Showcased in Allen’s Art Page
kamāmak – butterfly
kamāmakwak – more than one butterfly
Showcased in Allen’s Art Page
kamāmak – butterfly
kamāmakwak – more than one butterfly
mōswa – one moose
mōswak – more than one moose
onīcāniw – cow moose (female)
iyāpīw – bull moose (male)
nōsīs – cow moose (female with a calf)
The spelling is how I remember it in school using Standard Roman Orthography.
It has been one year since my grandfather passed away. He was born September 12, 1925 and lived a long live until December 6, 2017.
My best memories are from when I was a boy in the trapline. Listening to his stories and imagining all the details of his fascinating tales. They were great times with only a few bad times of being out of food. He usually knew when to go to town to get supplies and he would always asked me what I wanted him to bring me: “kīkway kā-nitowithihtaman ta-pītamātan?” (What do you want me to bring for you?), “coke ‘ikwa’ (and) bananas,” I would say. If he didn’t spend the night in town, that evening I would have my treat.
Many of the memories I treasure, are from when we would sit in the cabin, after a long day of checking snares and traps, telling each other stories. After one of his wihtikō stories, he stood up and said: “matwāncī nikaki papāsiha wihtikō, ikī nakiskawak” (I wonder if I could have given the wihtikō a tough time if I met up with him).
Right away, nōhkom (my grandmother) spoke up: “āpahkowisi, ka nipahisikisi ikī wāpamat wihtikō.” (Don’t be foolish, you would be scared to death if you saw the wihtikō), “namōthitokī” (I don’t think so), said my grandfather puffing out his chest and lifting his shoulders.
At the time, I truly believed he could have whipped wihtikō’s butt. I thought he was the strongest man alive. He talked about lifting “ayinānīw” (eight) eighteen-foot canoes over his head, straight over his head. nimosōm used to call himself “māwaci nāpiw” (the manliest man). As a kid, I ate it up.
The trips to the trapline went for a few years. I wished those days would never end but unfortunately, that’s not how life works. All good things come to an end. The last time nimosōm brought me coke and bananas, was when I was at home in Hall Lake, I was 12 years old. It was summer time, a time when we would be out on the lake going from island to mainland to island again, hunting for ducks. School was going to be starting soon at the time and I took what he bought for me and he stood there like he wanted to ask me something. Instead, he stayed quiet and went into his cab to go to Pesiw Lake. I stood at the steps just wanting to go with him. I watched the taxi drive out of sight as my mother told me, that he probably wanted me to go along. I already know that though.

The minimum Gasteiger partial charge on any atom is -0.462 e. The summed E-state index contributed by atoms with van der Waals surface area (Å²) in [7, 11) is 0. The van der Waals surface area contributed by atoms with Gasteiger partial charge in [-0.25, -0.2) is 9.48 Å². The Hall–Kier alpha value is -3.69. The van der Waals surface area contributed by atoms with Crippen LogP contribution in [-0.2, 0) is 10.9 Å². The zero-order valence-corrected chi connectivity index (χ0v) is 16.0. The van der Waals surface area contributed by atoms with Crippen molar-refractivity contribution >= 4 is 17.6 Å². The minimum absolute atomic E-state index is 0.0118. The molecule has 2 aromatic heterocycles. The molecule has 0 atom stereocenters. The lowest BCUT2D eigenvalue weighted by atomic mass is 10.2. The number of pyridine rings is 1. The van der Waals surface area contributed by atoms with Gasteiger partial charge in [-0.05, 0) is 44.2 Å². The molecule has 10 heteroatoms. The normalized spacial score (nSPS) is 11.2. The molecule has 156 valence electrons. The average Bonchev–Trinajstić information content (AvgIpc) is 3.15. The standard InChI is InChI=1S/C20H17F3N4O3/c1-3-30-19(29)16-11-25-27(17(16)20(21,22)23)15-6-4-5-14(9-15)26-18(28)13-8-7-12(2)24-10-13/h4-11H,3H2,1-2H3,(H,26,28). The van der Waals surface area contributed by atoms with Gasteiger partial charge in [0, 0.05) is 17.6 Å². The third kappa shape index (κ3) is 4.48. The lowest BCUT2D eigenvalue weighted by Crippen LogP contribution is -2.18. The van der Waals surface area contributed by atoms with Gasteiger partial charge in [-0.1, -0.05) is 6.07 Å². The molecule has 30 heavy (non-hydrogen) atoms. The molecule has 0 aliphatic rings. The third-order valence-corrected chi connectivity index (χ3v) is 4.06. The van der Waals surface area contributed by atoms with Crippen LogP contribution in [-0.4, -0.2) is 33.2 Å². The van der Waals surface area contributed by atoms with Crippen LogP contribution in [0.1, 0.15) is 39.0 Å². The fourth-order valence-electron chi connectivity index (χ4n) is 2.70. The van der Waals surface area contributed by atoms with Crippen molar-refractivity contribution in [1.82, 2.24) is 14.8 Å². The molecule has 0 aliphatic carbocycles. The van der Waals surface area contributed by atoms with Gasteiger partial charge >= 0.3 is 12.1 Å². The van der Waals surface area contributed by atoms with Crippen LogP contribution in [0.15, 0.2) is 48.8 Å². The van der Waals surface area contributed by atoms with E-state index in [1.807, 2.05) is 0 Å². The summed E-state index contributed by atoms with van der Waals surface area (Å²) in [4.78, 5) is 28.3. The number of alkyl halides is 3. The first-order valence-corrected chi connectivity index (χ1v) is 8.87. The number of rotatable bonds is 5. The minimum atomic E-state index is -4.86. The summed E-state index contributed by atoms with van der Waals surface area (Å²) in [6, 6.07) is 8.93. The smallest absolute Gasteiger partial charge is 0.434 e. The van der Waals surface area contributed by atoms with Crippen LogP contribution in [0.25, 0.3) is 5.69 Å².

I know education is important and I knew it then. I should have just gone with him.
kīkway kā-nitowithihtaman ta-pītamātan? – What do you want me to bring for you?
matwāncī nikaki papāsiha wihtikō, ikī nakiskawak – I wonder if I could have given the wihtikō a tough time if I met up with him
āpahkowisi, ka nipahisikisi ikī wāpamat wihtikō. – Don’t be foolish, you would be scared to death if you saw the wihtikō
namōthitokī – I don’t think so
ayinānīw – eight
māwaci nāpiw – the manliest man
My top picks
As a boy, one of the many stories my late grandfather told me was when he thought he might have tracked the wihtikō. One day, in the winter, he was out with my late uncle (nohkomis) on the frozen lake, way before I was born. I listened attentively as he told his story about a set of tracks they had seen along the way to their destination. He did not know what kind of tracks they were and that he had seen many types of tracks over the years, but nothing like the ones they saw that day.
He described them as kind of a twig laden track. It was hard to vision what he was talking about. He said it in Cree, something like “watihkwanisa” or “wacihkwanisa.” It was a very vague description, but I was more interested on what or who it could be. My grandfather went on to say that my late uncle Jacob, did not seem interested before they went back on their journey. Nimosōm looked at me and said: “matwānci ana wihtikō kāki namimihāk?” (Maybe it was wihtikō tracks that we found?).
It was a story that intrigued me and left me wondering and wanting more. I imagined the wihtikō traveling around the boreal forest, looking for his next meal, maybe one of us at the camp. I was in awe of the possibility of his story being true that it stayed on my mind for many years. What if the wihtikō was nearby? Maybe he was looking for an opening to take one of us at the most opportune time and gobble us up, one by one. I cringed at the thought that he may have been observing me standing near the camp, waiting to pounce and drag me away when he had the chance.
I did not want to tell my mother this story because I did not want her to kill my fantasy, as it were. I wanted to believe there might be some loathsome creature that is real and evil. I wanted to find out more but without asking my parents what they might have thought. In short, I did not want to hear the truth because there had to be something out there and I wanted to believe my late grandfather’s tale and his adventure. I was totally exhaled at his fascinating storytelling. The mystery and thought-provoking ways he told his stories, were the most entertaining I ever heard, even to this day.